The Second Circuit has established a two prong test for § 1983 claims brought against a municipality. First, the plaintiff must prove "'the existence of a municipal policy or custom in order to show that the municipality took some action that caused his injuries beyond merely employing the misbehaving [official].'" Johnson v. City of New York, No. 06 CV 09426, 2011 WL 666161, at *3 (S.D.N.Y. Feb. 15, 2011) (quoting Vippolis v. Vill. of Haverstraw, 768 F.2d 40, 44 (2d Cir. 1985)). Second, the plaintiff must establish a causal connection between the policy or custom and the alleged deprivation of his constitutional rights. Id.

To satisfy the first prong of the test on a motion to dismiss, a plaintiff must allege the existence of:

(1) a formal policy which is officially endorsed by the municipality; (2) actions taken or decisions made by government officials responsible for establishing municipal policies which caused the alleged violation of the plaintiff's civil rights; (3) a practice so persistent and widespread that it constitutes a custom or usage and implies the constructive knowledge of policy-making officials, or (4) a failure by official policy-makers to properly train or supervise subordinates to such an extent that it amounts to deliberate indifference to the rights of those with whom municipal employees will come into contact.

Moray v. City of Yonkers, 924 F. Supp. 8, 12 (S.D.N.Y. 1996) (internal citations and quotation marks omitted); see also Brandon v. City of New York, 705 F. Supp. 2d 261, 276-77 (S.D.N.Y. 2010) (quoting Moray and updating citations to cases). Plaintiff apparently relies on the first of these alternative bases to establish his Monell claim. Seeking to prove the existence of a policy or custom that caused his constitutional injuries, Plaintiff alleges, upon information and belief, that:

* The Town has permitted and tolerated a policy of unjustified, unreasonable, and illegal uses of force against civilians by Officers of the Police Department;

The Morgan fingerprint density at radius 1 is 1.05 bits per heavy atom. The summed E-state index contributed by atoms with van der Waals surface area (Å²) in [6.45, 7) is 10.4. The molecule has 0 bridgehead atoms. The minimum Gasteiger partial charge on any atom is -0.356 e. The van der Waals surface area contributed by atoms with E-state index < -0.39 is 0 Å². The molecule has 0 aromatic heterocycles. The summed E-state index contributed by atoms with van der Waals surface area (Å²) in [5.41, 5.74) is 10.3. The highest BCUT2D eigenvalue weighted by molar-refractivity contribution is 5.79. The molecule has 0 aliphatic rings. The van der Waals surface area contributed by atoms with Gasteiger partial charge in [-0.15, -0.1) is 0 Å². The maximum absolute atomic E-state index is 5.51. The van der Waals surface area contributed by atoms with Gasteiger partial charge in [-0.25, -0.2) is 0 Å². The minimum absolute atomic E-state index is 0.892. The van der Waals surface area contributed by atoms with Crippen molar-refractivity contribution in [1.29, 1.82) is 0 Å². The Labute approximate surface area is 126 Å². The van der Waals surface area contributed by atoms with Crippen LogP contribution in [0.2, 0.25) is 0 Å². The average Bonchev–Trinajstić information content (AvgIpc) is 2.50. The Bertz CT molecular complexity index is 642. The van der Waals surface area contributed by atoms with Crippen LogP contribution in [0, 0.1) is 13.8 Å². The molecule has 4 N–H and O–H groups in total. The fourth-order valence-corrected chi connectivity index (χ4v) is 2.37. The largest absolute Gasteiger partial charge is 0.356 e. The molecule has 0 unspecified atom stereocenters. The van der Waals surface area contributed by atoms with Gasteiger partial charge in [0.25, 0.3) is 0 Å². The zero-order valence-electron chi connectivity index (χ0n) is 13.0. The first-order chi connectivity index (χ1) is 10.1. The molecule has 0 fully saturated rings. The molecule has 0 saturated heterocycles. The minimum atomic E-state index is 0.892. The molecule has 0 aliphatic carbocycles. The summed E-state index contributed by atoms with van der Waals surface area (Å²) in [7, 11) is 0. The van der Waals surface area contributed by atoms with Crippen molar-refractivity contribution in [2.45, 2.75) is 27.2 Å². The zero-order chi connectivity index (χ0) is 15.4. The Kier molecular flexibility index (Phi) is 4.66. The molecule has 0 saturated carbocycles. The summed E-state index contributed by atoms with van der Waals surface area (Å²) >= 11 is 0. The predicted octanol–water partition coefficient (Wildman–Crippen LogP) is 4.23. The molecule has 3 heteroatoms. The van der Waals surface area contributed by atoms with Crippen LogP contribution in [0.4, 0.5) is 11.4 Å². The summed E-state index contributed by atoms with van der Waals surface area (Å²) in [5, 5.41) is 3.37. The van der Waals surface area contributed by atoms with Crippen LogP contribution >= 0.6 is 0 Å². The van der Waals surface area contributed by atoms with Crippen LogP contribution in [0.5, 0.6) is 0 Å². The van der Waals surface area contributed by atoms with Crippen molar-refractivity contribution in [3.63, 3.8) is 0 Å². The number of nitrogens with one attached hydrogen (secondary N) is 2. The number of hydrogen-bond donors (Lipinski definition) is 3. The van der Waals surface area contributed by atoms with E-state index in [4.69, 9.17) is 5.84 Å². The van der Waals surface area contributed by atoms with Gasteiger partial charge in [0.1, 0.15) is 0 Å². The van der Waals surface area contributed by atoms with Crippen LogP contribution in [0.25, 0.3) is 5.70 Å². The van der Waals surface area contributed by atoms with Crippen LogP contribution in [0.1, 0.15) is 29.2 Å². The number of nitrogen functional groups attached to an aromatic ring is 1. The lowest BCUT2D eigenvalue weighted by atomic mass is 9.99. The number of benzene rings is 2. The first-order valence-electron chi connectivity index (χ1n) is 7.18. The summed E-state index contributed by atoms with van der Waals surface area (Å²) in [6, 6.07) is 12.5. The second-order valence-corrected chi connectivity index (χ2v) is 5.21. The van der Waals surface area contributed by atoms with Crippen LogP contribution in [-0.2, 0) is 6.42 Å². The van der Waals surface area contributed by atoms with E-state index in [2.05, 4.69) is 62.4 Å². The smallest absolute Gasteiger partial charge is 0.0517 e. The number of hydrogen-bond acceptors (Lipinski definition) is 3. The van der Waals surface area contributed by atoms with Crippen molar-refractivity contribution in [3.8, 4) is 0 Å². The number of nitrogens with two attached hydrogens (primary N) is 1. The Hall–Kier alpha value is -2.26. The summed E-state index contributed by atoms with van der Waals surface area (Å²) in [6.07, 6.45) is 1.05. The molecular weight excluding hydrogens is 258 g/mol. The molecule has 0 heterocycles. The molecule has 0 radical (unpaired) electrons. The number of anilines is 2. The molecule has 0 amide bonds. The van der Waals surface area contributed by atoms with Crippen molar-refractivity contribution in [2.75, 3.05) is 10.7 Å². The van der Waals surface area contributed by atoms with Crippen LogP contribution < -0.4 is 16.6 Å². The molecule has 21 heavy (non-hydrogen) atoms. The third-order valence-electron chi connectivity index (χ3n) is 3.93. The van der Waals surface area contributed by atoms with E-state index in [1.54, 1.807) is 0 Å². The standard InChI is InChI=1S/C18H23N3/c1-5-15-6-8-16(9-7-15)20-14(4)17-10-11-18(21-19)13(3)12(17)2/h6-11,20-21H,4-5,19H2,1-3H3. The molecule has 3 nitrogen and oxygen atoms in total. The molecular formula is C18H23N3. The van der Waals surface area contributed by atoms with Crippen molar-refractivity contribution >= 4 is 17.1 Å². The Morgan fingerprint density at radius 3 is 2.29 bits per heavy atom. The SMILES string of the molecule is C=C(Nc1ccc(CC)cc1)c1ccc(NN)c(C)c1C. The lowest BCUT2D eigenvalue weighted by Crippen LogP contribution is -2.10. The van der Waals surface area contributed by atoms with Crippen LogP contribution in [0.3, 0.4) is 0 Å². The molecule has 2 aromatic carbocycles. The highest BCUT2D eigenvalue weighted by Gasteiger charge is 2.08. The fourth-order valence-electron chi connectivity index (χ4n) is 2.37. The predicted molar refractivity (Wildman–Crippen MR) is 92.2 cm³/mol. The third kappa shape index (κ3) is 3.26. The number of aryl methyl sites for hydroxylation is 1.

* The Police Department has failed to maintain a proper system for investigation and review of incidents of use of excessive force, such that it has become the policy of the Town and the Police Department to tolerate improper beatings, illegal arrests, and other wrongful action;

* The Town maintains a policy to prepare incident reports that justify TASER use, regardless of whether such use was, in fact, justified;

* The Town maintains a policy to omit testimony of non-police officer witnesses and uncritically rely on the testimony of officers involved in a TASER incident, or to omit relevant information tending to contradict the statements of police officers involved in TASER use investigations;

* The Town maintains a policy for supervisors not to review TASER incident reports for their accuracy and to allow conclusions to be drawn on the basis of clearly incorrect information; and

* The foregoing acts, omissions, systemic flaws, and policies of the Town deprived Plaintiff of his constitutional rights under the Fifth and Fourteenth Amendements and was physically harmed.

(Compl. ¶¶ 63-70 (emphasis added).) These allegations-made upon information and belief- are not supported by factual information that makes "the inference of culpability plausible." Arista Records, 604 F.3d at 120. Without offering factual support for his allegations, this Court cannot "infer more than the mere possibility of misconduct." Iqbal, 556 U.S. at 678 (citing Twombly, 550 U.S. at 557.)

First, the Complaint lacks sufficient allegations to show the existence of a formally recognized policy or rule adopted by the Town. Despite Plaintiff's repeated suggestion that the Town maintains various policies that led to his constitutional deprivations, he does not substantiate these allegations with sufficient facts about his or others' experiences that, if accepted as true, would indicate the existence of a formal policy. See Johnson, 2011 WL 666161, at *3. Indeed, Plaintiff admits that "after a reasonable opportunity for further investigation or discovery," the facts alleged will likely gain evidentiary support. (Compl. ¶ 66.) This the Court cannot permit; a plaintiff will not be afforded discovery when "armed with nothing more than conclusions." Iqbal, 556 679.

Nor does Plaintiff satisfy the other possible bases of Monell liability. Plaintiff fails to allege that any of the Officers have policymaking authority. Only municipal officials who have "final policymaking authority" with respect to the activities that allegedly violated a plaintiff's constitutional rights "may by their actions subject the government to § 1983 liability." City of St. Louis v. Praprotnik, 485 U.S. 112, 123 (1988) (plurality opinion); see also Birmingham v. Ogden, 70 F. Supp. 2d 353, 374 (S.D.N.Y. 1999) ("[T]he decisionmaker must be responsible for establishing final government policy respecting the particular activity [giving rise to Plaintiff's claims] before the municipality can be liable.") (citing Pembaur v. City of Cincinnati, 475 U.S. 479, 481 (1986)). Plaintiff does not allege that any of the Officers are final policymakers for the Town nor does the Complaint contain any factual allegations from which such authority could be inferred.